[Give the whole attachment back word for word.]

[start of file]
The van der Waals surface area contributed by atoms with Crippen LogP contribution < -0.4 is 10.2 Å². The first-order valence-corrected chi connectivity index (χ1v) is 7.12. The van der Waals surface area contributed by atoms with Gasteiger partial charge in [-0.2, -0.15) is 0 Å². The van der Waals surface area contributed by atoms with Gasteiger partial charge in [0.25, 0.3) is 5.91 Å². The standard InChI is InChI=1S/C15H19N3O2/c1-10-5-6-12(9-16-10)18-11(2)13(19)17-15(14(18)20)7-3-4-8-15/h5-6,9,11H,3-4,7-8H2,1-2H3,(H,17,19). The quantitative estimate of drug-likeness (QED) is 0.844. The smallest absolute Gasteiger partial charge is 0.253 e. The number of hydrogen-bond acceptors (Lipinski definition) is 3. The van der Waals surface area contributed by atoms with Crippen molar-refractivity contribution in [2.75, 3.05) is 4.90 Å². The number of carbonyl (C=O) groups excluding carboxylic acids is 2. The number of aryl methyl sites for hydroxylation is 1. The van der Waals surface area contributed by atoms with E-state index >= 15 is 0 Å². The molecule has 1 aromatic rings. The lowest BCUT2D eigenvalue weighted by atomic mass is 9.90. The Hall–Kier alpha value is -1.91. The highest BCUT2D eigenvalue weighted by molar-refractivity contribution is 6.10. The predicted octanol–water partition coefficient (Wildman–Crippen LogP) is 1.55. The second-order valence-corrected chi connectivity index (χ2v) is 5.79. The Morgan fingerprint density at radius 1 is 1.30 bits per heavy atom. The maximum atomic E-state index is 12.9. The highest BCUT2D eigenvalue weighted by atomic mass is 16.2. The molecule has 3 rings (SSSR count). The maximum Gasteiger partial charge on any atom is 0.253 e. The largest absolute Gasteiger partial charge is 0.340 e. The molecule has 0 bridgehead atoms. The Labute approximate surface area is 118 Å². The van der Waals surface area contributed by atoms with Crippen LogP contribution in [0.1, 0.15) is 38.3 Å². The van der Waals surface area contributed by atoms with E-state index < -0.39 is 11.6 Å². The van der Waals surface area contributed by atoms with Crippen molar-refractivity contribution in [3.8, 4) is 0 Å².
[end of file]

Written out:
The van der Waals surface area contributed by atoms with Crippen LogP contribution < -0.4 is 10.2 Å². The first-order valence-corrected chi connectivity index (χ1v) is 7.12. The van der Waals surface area contributed by atoms with Gasteiger partial charge in [-0.2, -0.15) is 0 Å². The van der Waals surface area contributed by atoms with Gasteiger partial charge in [0.25, 0.3) is 5.91 Å². The standard InChI is InChI=1S/C15H19N3O2/c1-10-5-6-12(9-16-10)18-11(2)13(19)17-15(14(18)20)7-3-4-8-15/h5-6,9,11H,3-4,7-8H2,1-2H3,(H,17,19). The quantitative estimate of drug-likeness (QED) is 0.844. The smallest absolute Gasteiger partial charge is 0.253 e. The number of hydrogen-bond acceptors (Lipinski definition) is 3. The van der Waals surface area contributed by atoms with Crippen molar-refractivity contribution in [2.75, 3.05) is 4.90 Å². The number of carbonyl (C=O) groups excluding carboxylic acids is 2. The number of aryl methyl sites for hydroxylation is 1. The van der Waals surface area contributed by atoms with E-state index >= 15 is 0 Å². The molecule has 1 aromatic rings. The lowest BCUT2D eigenvalue weighted by atomic mass is 9.90. The Hall–Kier alpha value is -1.91. The highest BCUT2D eigenvalue weighted by molar-refractivity contribution is 6.10. The predicted octanol–water partition coefficient (Wildman–Crippen LogP) is 1.55. The second-order valence-corrected chi connectivity index (χ2v) is 5.79. The Morgan fingerprint density at radius 1 is 1.30 bits per heavy atom. The maximum atomic E-state index is 12.9. The highest BCUT2D eigenvalue weighted by atomic mass is 16.2. The molecule has 3 rings (SSSR count). The maximum Gasteiger partial charge on any atom is 0.253 e. The largest absolute Gasteiger partial charge is 0.340 e. The molecule has 0 bridgehead atoms. The Labute approximate surface area is 118 Å². The van der Waals surface area contributed by atoms with Crippen LogP contribution in [0.1, 0.15) is 38.3 Å². The van der Waals surface area contributed by atoms with E-state index < -0.39 is 11.6 Å². The van der Waals surface area contributed by atoms with Crippen molar-refractivity contribution in [3.8, 4) is 0 Å².